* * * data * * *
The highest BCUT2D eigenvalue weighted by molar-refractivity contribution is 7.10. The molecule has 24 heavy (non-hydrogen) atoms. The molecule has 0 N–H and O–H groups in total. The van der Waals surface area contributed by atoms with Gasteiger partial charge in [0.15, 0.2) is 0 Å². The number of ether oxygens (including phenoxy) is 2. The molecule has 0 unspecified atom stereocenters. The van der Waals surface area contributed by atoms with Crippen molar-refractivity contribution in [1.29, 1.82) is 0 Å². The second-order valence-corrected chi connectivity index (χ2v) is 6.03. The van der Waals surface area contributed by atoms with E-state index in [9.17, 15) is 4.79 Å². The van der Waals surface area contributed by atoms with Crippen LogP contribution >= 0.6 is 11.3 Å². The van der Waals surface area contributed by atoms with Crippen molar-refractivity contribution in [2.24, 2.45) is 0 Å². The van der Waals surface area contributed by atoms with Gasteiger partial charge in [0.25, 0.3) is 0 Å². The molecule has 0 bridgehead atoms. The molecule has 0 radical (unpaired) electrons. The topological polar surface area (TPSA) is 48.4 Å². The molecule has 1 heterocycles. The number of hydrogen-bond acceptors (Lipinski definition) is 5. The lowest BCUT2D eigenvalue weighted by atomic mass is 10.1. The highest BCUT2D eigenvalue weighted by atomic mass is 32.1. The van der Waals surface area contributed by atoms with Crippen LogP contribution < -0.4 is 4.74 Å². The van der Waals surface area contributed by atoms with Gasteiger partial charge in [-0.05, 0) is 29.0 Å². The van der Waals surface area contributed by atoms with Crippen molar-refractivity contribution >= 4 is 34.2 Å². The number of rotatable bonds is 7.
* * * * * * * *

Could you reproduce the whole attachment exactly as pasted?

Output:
The highest BCUT2D eigenvalue weighted by molar-refractivity contribution is 7.10. The molecule has 24 heavy (non-hydrogen) atoms. The molecule has 0 N–H and O–H groups in total. The van der Waals surface area contributed by atoms with Gasteiger partial charge in [0.15, 0.2) is 0 Å². The number of ether oxygens (including phenoxy) is 2. The molecule has 0 unspecified atom stereocenters. The van der Waals surface area contributed by atoms with Crippen molar-refractivity contribution in [1.29, 1.82) is 0 Å². The second-order valence-corrected chi connectivity index (χ2v) is 6.03. The van der Waals surface area contributed by atoms with E-state index in [9.17, 15) is 4.79 Å². The van der Waals surface area contributed by atoms with Crippen LogP contribution >= 0.6 is 11.3 Å². The van der Waals surface area contributed by atoms with Crippen molar-refractivity contribution in [2.24, 2.45) is 0 Å². The van der Waals surface area contributed by atoms with Gasteiger partial charge in [0.25, 0.3) is 0 Å². The molecule has 0 bridgehead atoms. The molecule has 0 radical (unpaired) electrons. The topological polar surface area (TPSA) is 48.4 Å². The molecule has 1 heterocycles. The number of hydrogen-bond acceptors (Lipinski definition) is 5. The lowest BCUT2D eigenvalue weighted by atomic mass is 10.1. The highest BCUT2D eigenvalue weighted by atomic mass is 32.1. The van der Waals surface area contributed by atoms with Crippen LogP contribution < -0.4 is 4.74 Å². The van der Waals surface area contributed by atoms with Gasteiger partial charge in [-0.05, 0) is 29.0 Å². The van der Waals surface area contributed by atoms with Crippen molar-refractivity contribution >= 4 is 34.2 Å². The number of rotatable bonds is 7.